“Primarily in the United States and Great Britain there is unfortunately such a connection between banks and the political system, and possibly also for ideological reasons, that people can’t really be bothered to react as strongly as necessary,” Borg said during a Sunday conference call from Washington, DC.
Borg is in the US capital attending the spring meetings of the International Monetary Fund (IMF) and has had meetings with a number of economists and representatives from the IMF and the United States.
Sweden’s handling of its own banking crisis in the 1990s has received a great deal of attention recently as the world struggles to pull out of an ongoing financial crisis.
And according to Borg, neither the United States nor Britain have succeeded with the fundamental first step of acting taking control of ailing banks.
“One has to be ready to provide capital to banks in crisis. One can only recapitalize through ownership,” he said.
He believes that state-ownership of banks, which lie at the heart of the market economy, is a sensitive political issue.
But according to Borg, it’s not only an effective way to kick start the financial system, but also a good way to safeguard taxpayers’ money.
Borg suggests that the government should first take over financial institutions, supply them with fresh capital, and then return them to the market again.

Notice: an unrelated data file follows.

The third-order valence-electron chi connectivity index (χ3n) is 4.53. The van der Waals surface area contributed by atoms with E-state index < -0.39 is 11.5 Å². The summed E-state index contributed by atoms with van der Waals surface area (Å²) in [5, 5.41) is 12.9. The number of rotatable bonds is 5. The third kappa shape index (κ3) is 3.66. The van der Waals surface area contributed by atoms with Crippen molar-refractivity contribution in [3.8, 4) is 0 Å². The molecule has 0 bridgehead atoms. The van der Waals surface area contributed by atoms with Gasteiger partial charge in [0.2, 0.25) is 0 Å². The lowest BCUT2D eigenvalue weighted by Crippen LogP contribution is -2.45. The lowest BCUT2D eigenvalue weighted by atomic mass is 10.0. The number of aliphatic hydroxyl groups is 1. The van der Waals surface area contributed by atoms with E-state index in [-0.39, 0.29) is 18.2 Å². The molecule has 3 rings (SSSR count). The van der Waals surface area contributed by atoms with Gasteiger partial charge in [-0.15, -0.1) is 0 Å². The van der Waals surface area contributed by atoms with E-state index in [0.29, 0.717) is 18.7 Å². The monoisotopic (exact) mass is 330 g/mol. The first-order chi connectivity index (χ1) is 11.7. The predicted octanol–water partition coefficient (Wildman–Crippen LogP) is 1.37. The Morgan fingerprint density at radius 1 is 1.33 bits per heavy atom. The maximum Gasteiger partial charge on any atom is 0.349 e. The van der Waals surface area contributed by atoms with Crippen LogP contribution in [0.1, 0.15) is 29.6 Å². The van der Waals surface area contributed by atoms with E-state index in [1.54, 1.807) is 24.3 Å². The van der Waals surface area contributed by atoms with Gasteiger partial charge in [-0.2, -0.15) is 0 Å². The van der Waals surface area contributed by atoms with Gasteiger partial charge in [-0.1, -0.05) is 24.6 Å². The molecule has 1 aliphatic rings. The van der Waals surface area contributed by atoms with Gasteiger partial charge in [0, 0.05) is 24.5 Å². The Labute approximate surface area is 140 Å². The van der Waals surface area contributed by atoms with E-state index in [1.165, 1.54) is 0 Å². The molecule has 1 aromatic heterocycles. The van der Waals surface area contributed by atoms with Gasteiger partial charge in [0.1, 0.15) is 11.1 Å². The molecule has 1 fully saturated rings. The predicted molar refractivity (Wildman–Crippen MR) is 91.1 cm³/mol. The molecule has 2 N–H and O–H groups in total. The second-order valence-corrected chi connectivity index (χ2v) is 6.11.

He points out that that the Swedish state got back 95 percent of its outlays within five years in the 1990s.
The United States and Britain have been unclear in their cleaning up of bad assets and haven’t succeeded in guaranteeing bank loans very well, according to Borg.
“They’ve given out huge sums, but they’ve done it using different hybrids, like a cross between loans and shares and that’s never effective,” said Borg.
Borg also pointed out that together, the Nordic and Baltic countries are the world’s ninth largest economy, and in absolute terms, the same countries are the third largest donors to the World Bank, and one of the largest in the IMF.
Nevertheless, power in the global economy remains in G-20, claims Borg.
“It’s not right that we give so much money only to have decisions moved from the IMF to the G20, where we don’t have the same influence,” he said.